It has been two months since I joined the VRT. Since then, I have learned a lot about Snort and want to share some tactics with other people who are new to Snort (as I was). More precisely, I want to talk about how to write good Snort rules with performance in mind.

First of all, in order to write efficient rules, it is important to understand how the Snort detection engine handles Snort rules. Snort 2.0 introduced the fast pattern matcher, which accelerates the detection process. The basic idea is that the detection engine organizes rules with a two-level labeling system to select some rules out of all loaded rules for detection (please note that Snort loads all rules on startup). The top-level label is a protocol-port number pair and the second-level label is a content (or uricontent) match.

The second-level label is chosen using the principle of first and longest non-negative content match. In the example below, for instance, Rule 1's second-level label is “writing”.

[Rule 1]
alert tcp $HOME_NET any -> $EXTERNAL_NET 80 (msg:”Bad Search”; content:”writing”; content:”bad”; content:”pig”; content:”rules”; content:!”snort”; sid:1;)

As of version 2.8.3, Snort supports the “fast_pattern” content modifier so that you can choose which content match will be used as the second-level label (e.g. Rule 2's second level label is “pig” thanks to this modifier).

[Rule 2]
alert tcp $HOME_NET any -> $EXTERNAL_NET 80 (msg:”Bad Search”; content:”writing”; content:”bad”; content:”pig”; fast_pattern; content:”rules”; content:!”snort”; sid:2;)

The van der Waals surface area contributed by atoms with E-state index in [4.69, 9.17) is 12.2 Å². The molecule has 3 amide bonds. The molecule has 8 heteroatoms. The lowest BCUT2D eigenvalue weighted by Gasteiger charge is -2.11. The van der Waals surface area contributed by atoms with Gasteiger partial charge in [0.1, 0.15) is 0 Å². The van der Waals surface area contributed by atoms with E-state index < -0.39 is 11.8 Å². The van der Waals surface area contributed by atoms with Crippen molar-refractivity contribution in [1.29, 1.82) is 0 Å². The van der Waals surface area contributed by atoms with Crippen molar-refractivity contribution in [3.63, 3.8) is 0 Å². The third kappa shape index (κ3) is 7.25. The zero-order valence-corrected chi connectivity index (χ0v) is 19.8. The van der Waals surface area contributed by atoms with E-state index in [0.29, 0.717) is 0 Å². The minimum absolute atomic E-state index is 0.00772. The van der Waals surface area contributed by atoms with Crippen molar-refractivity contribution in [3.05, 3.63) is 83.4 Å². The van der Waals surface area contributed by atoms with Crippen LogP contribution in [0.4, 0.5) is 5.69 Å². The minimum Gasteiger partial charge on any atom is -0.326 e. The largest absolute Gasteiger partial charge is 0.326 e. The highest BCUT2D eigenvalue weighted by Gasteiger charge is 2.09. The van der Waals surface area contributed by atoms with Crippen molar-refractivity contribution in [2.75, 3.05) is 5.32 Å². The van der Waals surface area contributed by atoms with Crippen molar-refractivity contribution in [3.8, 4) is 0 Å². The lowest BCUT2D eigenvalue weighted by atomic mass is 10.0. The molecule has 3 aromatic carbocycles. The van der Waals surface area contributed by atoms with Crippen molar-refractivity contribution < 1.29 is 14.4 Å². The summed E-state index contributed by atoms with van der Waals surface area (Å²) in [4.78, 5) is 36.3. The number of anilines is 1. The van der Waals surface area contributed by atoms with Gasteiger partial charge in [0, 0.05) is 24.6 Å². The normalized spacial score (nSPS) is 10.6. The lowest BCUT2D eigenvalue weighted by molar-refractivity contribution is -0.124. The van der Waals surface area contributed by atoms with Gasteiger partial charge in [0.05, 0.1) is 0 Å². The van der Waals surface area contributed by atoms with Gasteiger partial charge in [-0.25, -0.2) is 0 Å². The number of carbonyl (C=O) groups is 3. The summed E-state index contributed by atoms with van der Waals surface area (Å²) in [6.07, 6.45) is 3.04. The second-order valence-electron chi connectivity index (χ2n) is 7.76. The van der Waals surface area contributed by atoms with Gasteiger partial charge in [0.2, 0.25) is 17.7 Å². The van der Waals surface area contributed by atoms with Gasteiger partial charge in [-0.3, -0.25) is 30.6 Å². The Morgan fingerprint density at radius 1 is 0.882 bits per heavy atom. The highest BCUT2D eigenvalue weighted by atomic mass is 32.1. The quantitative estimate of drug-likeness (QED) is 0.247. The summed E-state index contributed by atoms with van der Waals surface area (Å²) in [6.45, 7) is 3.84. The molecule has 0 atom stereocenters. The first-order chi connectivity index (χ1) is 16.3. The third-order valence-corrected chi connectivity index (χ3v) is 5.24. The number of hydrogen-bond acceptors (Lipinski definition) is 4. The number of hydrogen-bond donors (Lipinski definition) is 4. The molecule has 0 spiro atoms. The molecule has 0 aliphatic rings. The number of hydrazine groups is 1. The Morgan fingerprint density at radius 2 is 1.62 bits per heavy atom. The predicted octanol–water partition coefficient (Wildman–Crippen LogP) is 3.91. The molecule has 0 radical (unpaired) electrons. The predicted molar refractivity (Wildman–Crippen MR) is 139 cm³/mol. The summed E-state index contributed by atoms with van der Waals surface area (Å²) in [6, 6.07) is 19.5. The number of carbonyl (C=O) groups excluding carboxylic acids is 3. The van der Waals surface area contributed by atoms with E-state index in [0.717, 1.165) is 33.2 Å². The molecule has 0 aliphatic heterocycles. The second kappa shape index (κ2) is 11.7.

Let me explain the two-level labeling system in an even simpler fashion. Snort has big boxes, labeled with a protocol-port number pair, and these big boxes contain many bins that are labeled with fast content matches as well as an unlabeled bin. When Snort launches, it puts rules into the labeled bins if the rules have at least one content match, otherwise they are put into the unlabeled bin. Then, Snort uses these labeled containers to choose which rules are to be used to examine network traffic.

For example, Snort has a box with the “http/80” label, and the box has bins with “bad”, “good”, “writing”, “erasing”, and “pig” labels, as well as an unlabeled bin. Figure 1 shows which rules are in the labeled (or unlabeled) bins.

[Figure 1: Labeled boxes with labeled bins]
****** [“http/80”] ****************
* “bad” bin: 12, 13, 14
* “good” bin: 10, 11
* “writing” bin: 1, 3
* “erasing” bin: 4, 8
* “pig” bin: 2
* unlabeled bin: 9, 15

If Alice searches for “writing bad pig rules” in a web browser, Snort will use the rules with sids 1, 2, 3, 9, 12, 13, 14, 15. Note that the rules in the unlabeled bin are always used, so it is important for a rule to have at least one content match to keep it out of the unlabeled bin. Also, it is more efficient for rules to have a long and specific fast pattern content match (second-level label) that is unlikely to be used often. For instance, rules in bin labeled “a” are much more likely to be used than those in a bin labeled “pneumonoultramicroscopicsilicovolcanoconiosis”.

After Snort chooses the rules to be used for detection, it parses those rules into option lists (as of Snort 2.8.2, Snort parses the rules into a tree structure to make detection even faster, but the principle of writing good rules remains the same). In the following example, Snort parses Rule 3 into Table 1.

[Rule 3]
alert tcp $EXTERNAL_NET 80 -> $HOME_NET any (msg:”Bad Result”; flow:to_client,established; flowbits:isset,bad_search; content:”bacon”; content:”|90 90 90 90 90|”; sid:3;)

[Table 1: Parsed Rule 3]
content:”|90 90 90 90 90|”
Snort goes through this option list in order, so it is a good idea to use less expensive checks such as dsize, flow and flowbits first to weed out mismatches and avoid further processing. After testing target traffic against this option list, the source/destination addresses and port numbers of a rule are checked.

Writing Snort rules is quite easy, but writing good Snort rules can be tricky. Try to keep these principles in mind, they will help with traffic processing.